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Our nation thrives on respect of the justice system, not impeachment

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The U.S. Supreme Court will soon rule on cases involving gerrymandering—the age-old practice of drawing district lines to help one’s political fortunes.  They may ultimately set the standards, but still the question is what follows.  Here in Pennsylvania, we saw one reaction that we must avoid.   

The Pennsylvania Supreme Court recently ruled that our legislature violated the state constitution when it drew the map back in 2011. According to the Supreme Court, the legislature’s actions violated the Free and Equal Elections Clause. In response, the Court ordered a new map to be drawn.  But, the Justices warned, if the legislature didn’t come up with a new map that met constitutional standards, then the Court itself would redraw the map. The legislature and governor failed to achieve a satisfactory solution, and the Court ultimately re-drew the map. All appeals have been exhausted, through to the U.S. Supreme Court. The Pennsylvania Justices’ ruling stands.

{mosads}Now, there is talk of impeachment in Pennsylvania. Politicians and allies of those on the losing end are seeking to remove — impeach — the justices with whom they disagree. This is a recipe for disaster. 


A free nation depends on an independent judiciary and the rule of law. Threats to impeach justices based on politicians’ disagreement over legal rulings are fully antithetical to the principles that make our nation great. 

In my election law class at Villanova Law, we discuss and debate hot topics on subjects ranging from campaign finance to voting rights. Week after week we see cases from all over the country and across various points in time. From Bush v. Gore to the famous campaign finance case Citizens United, we see that the winners celebrate and the losers vow to challenge; but we move on and move forward. When the Supreme Court rules on other controversial topics like the death penalty, abortion rights, and free speech, we move on and move forward. We don’t impeach judges that way.

As the U.S. Supreme Court declared 200 years ago in Marbury v. Madison, “It is emphatically the province and the duty of the judicial branch to say what the law is.” In that case, the Court established the power of the courts, and the key principle that when the courts speak, we must follow the rule of law, as it has declared. In order for our system to function, our courts and judges must work independently, without fear of reprisals. They are not perfect. But they are essential.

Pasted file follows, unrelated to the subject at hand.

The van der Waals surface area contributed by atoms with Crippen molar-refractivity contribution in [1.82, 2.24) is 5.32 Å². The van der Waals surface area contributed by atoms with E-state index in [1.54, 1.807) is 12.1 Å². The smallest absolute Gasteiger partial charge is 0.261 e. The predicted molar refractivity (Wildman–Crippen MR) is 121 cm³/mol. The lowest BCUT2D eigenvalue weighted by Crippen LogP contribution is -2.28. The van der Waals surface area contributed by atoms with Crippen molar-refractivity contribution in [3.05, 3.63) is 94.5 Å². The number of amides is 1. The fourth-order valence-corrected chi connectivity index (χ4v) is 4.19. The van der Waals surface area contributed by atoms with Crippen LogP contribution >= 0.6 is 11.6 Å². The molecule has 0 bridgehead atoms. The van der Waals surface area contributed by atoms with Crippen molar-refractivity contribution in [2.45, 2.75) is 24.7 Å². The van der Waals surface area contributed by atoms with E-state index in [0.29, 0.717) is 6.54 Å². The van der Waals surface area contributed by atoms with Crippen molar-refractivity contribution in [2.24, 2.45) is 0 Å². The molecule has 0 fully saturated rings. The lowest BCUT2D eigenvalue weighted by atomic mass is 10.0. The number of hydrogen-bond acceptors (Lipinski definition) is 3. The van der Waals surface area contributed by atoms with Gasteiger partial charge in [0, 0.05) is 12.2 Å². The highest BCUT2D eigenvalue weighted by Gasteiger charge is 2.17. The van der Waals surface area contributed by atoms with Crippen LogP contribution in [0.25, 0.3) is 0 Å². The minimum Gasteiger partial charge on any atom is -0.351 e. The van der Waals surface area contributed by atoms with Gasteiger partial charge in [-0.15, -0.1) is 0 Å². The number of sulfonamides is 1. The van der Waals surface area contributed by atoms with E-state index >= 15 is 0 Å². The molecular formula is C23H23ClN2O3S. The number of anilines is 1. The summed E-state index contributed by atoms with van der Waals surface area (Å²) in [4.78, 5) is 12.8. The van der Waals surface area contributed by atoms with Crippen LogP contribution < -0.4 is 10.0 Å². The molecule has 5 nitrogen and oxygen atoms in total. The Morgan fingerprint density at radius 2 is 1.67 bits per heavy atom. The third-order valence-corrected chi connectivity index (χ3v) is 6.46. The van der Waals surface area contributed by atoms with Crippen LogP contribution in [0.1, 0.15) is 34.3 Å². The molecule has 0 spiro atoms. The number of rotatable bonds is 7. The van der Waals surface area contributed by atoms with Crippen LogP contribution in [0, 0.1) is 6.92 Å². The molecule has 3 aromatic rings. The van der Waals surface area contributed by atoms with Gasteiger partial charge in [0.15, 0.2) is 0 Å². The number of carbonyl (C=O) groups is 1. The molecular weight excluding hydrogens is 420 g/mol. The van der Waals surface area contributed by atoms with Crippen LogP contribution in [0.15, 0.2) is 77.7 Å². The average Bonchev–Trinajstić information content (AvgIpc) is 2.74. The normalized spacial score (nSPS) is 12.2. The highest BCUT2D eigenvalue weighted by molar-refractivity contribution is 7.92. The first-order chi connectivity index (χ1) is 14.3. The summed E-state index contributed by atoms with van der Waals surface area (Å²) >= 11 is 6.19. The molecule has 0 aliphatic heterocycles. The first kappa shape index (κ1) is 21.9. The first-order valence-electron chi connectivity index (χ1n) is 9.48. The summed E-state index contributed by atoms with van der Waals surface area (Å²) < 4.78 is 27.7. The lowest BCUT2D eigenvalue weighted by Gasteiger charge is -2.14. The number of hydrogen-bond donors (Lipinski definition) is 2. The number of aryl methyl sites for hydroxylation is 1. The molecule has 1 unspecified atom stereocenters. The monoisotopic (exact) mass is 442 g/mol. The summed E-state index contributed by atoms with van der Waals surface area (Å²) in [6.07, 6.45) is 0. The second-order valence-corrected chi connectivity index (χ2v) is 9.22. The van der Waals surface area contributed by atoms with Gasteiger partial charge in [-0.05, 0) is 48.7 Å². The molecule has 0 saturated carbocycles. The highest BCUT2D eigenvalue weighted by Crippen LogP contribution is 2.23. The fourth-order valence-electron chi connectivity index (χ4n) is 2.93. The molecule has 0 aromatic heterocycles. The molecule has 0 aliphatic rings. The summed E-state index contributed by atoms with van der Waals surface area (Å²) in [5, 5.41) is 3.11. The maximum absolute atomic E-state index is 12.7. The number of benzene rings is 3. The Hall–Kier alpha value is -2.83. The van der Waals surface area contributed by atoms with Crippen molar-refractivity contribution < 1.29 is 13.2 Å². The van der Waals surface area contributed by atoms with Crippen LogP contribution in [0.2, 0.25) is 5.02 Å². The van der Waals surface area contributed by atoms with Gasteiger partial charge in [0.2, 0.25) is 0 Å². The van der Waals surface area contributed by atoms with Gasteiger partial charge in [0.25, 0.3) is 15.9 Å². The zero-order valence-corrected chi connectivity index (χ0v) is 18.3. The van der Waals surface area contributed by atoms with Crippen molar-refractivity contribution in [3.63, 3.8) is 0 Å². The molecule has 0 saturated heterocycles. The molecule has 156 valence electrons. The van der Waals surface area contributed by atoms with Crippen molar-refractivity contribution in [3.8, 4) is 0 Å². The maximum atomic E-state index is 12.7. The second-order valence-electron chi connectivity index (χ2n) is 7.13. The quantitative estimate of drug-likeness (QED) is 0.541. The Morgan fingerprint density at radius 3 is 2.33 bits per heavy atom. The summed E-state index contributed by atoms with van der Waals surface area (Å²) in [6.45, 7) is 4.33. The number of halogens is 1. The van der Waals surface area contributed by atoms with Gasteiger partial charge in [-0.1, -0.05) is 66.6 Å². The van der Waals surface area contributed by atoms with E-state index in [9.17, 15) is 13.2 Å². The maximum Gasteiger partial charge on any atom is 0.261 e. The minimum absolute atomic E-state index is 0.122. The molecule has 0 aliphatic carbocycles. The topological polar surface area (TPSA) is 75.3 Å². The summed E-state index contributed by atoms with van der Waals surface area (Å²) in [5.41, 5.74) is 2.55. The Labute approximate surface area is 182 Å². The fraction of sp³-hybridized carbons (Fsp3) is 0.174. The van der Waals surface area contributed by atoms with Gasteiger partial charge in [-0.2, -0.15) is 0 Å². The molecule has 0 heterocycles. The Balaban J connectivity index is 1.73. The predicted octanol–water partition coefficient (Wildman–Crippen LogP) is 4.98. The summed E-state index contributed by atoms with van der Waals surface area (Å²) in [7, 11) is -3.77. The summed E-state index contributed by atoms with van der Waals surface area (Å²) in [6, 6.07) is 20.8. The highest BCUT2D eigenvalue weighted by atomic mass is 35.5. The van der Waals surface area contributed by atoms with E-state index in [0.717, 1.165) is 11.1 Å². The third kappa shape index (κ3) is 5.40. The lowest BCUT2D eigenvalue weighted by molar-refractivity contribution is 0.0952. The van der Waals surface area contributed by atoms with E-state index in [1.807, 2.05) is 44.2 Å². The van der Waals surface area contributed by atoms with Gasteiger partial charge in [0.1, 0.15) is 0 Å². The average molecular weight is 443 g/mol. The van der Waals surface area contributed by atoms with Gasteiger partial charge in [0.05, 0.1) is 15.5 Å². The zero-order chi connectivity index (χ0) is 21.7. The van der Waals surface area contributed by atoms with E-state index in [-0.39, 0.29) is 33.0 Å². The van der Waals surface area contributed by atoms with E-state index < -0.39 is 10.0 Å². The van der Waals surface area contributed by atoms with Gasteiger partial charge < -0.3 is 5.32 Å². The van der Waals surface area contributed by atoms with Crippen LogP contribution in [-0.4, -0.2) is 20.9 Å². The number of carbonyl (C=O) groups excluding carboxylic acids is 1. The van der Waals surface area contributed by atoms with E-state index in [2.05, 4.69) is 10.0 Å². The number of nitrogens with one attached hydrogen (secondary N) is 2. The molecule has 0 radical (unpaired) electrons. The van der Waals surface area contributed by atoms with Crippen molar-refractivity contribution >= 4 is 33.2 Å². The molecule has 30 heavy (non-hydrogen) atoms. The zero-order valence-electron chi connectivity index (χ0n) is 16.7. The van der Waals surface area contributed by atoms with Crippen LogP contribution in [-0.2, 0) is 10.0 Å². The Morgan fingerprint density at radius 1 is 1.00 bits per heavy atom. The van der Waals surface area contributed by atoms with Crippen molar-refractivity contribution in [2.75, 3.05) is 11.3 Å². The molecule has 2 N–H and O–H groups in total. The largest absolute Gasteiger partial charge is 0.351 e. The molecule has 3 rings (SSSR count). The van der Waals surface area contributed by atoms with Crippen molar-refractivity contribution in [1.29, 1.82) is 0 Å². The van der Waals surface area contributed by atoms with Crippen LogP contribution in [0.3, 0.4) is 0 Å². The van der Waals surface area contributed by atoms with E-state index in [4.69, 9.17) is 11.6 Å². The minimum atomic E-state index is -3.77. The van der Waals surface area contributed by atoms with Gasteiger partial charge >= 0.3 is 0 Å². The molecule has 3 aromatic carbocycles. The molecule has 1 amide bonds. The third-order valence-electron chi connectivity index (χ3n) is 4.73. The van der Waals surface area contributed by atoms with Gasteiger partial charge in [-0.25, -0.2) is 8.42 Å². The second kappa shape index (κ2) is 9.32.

Pennsylvania Chief Justice Tom Saylor dissented in the redistricting case—he was in the minority who disagreed with the ruling.  Yet he spoke clearly in defense of his colleagues and our system: “Threats of impeachment directed at Justices because of their decision in a particular case are an attack upon an independent judiciary, which is an essential component of our constitutional plan of government.”

Those who seek to impeach Pennsylvania’s Supreme Court Justices are not likely to succeed in the end, but their actions reflect a fundamental misunderstanding of the greatness of our nation. The point is not that you can always win in court, but that you can always have an independent court where you can be heard, no matter how rich or poor, famous or anonymous, well-connected or not, you are.  Likewise, when the U.S. Supreme Court rules, we will have to move forward, whichever way they rule.  And when the lower federal courts and state courts make subsequent decisions with guidance form the U.S. Supreme Court, we must respect the rule of law.

The rule of law, as declared by the courts, is what makes us great. No other nation has lived for so long, with such great strength as ours, with these safeguards. It is uniquely American and deserving of protection. 

If we want to protest their rulings, we have other means such as voting and advocacy. And when the system runs its course, like it or not, we must respect the ruling by an independent judicial branch.

Mark C. Alexander is the Arthur J. Kania Dean and Professor of Law at Villanova University’s Charles Widger School of Law.

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